CUOS Seminar | Optics Seminar

CUOS Noon Seminar: Spin Polarization, Plasma Density Gradient, Electron Injection, Two color X-ray, and Pizza!

1180 DuderstadtMap
Qian Qian: Spin and polarization effects in QED cascades

The fast development of high-power laser technology enables studies of plasma physics under extreme field strength in the lab. When the fields are strong enough and the plasma is energetic enough, quantum effects could modify the plasma’s collective behavior substantially. This system is defined in some literature as a ‘QED plasma’. Most of the studies for QED plasma use a PIC code with spin and polarization averaged QED rates, in which the QED processes only depend on the momentum of the particles and the EM field they experience. However, the strong field QED (SFQED) processes are fundamentally spin and polarization dependent. Here, we present our study of the QED cascade process using our newly developed spin and polarization-resolved QED module based on the particle-in-cell code OSIRIS. The QED cascade is one of the most famous predictions of SFQED, in which the energy of the laser field transfers to electrons, positrons, and high-energy photons, causing exponential growth in particle number and creating a hot dense pair plasma. Including spin and polarization allows us to simulate this complicated multistage SFQED process more accurately. We explore how spin and polarization effects in SFQED could possibly influence the evolution of the cascade process as well as correlations in the pair plasma’s momentum and spin distribution. The emitted dense, high-energy photons are expected to be polarized, which potentially can be a source of intense polarized gamma rays.

Hongmei Tang: The Effect of Plasma Density Gradient on the Direct Laser Acceleration of Electrons

Direct laser acceleration (DLA) is capable of generating superponderomotive energy electrons to hundreds of MeV, as well as secondary particles and radiation from high-intensity picosecond laser pulses interacting with underdense plasma. Experiments performed on the OMEGA EP facility using apodized beams and supersonic gas nozzle targets demonstrates the sensitivity of the complex process of DLA to the gradient of the plasma density ramps. 2D particle-in-cell OSIRIS simulations mimic the interaction using different plasma density profiles and provides insight into the laser channel creation, laser fields evolution, as well as the significant effect of the sheath fields on the corresponding electron dynamics. Our results show an optimal plasma density gradient and a path towards optimizing DLA conditions.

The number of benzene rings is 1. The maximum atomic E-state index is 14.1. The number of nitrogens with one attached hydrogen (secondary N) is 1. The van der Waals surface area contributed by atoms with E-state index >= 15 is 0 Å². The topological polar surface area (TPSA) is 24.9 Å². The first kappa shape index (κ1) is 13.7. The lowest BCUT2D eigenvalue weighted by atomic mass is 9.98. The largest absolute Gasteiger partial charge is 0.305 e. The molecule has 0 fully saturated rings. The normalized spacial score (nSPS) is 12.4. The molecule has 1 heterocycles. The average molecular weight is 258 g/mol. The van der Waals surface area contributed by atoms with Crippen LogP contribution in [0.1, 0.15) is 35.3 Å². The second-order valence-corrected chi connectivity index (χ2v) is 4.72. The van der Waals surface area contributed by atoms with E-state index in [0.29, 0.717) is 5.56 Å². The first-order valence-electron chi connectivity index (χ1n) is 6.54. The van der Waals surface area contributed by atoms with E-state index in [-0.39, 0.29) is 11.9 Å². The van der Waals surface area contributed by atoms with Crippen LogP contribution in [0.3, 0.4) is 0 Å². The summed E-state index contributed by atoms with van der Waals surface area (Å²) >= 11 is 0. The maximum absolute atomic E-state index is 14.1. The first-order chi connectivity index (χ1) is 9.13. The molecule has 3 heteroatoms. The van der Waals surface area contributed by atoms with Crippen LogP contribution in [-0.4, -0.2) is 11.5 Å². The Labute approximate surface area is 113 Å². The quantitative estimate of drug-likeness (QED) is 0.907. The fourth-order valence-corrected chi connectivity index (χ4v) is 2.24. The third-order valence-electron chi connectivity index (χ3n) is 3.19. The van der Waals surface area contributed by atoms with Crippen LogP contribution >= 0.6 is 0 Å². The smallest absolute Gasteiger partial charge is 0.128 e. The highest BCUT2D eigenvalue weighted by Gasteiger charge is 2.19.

Nicholas Ernst: Controlled electron injection from wake shaping using co-propagating laser pulses

We introduce a novel method of controlled electron injection for Laser Wakefield Acceleration (LWFA) operating in the high-intensity bubble regime. In this scheme, the plasma acts to couple a high-intensity “driver” pulse to a phase controlled, low power “satellite” pulse co-propagating off-axis. The satellite is tightly focused such that it perturbs and drives a transient, asymmetric plasma wave before depleting. Doing so allows for spatio-temporal manipulation or “shaping” of the wakefield to create a trigger for overcoming the wave-breaking threshold and leads to efficient particle trapping and acceleration. Supported by 2D and 3D Particle-in-Cell simulations using OSIRIS, we demonstrate systematic investigation of the two-beam parameter space (e.g. temporal delay, beam displacement, etc.) leads to control over beam pointing, charge, and emittance. Results indicate this technique could be used to induce self-injection at plasma densities and laser intensities well below theoretical predictions using satellites of less than 1% the driver energy. Further scaling to additional co-propagating pulses proves to distort the initial plasma wave formation in a predictable manner for near arbitrary wake-shaping. This allows for an ad hoc spatiotemporal setup to control the momentum space of injected electrons, leading to a route for enhanced and polarized betatron oscillations. The results show promise for an all-optical knob to transition between a high charge, mono-energetic, GeV accelerator and an enhanced x-ray source from betatron radiation through independent tuning of the satellite.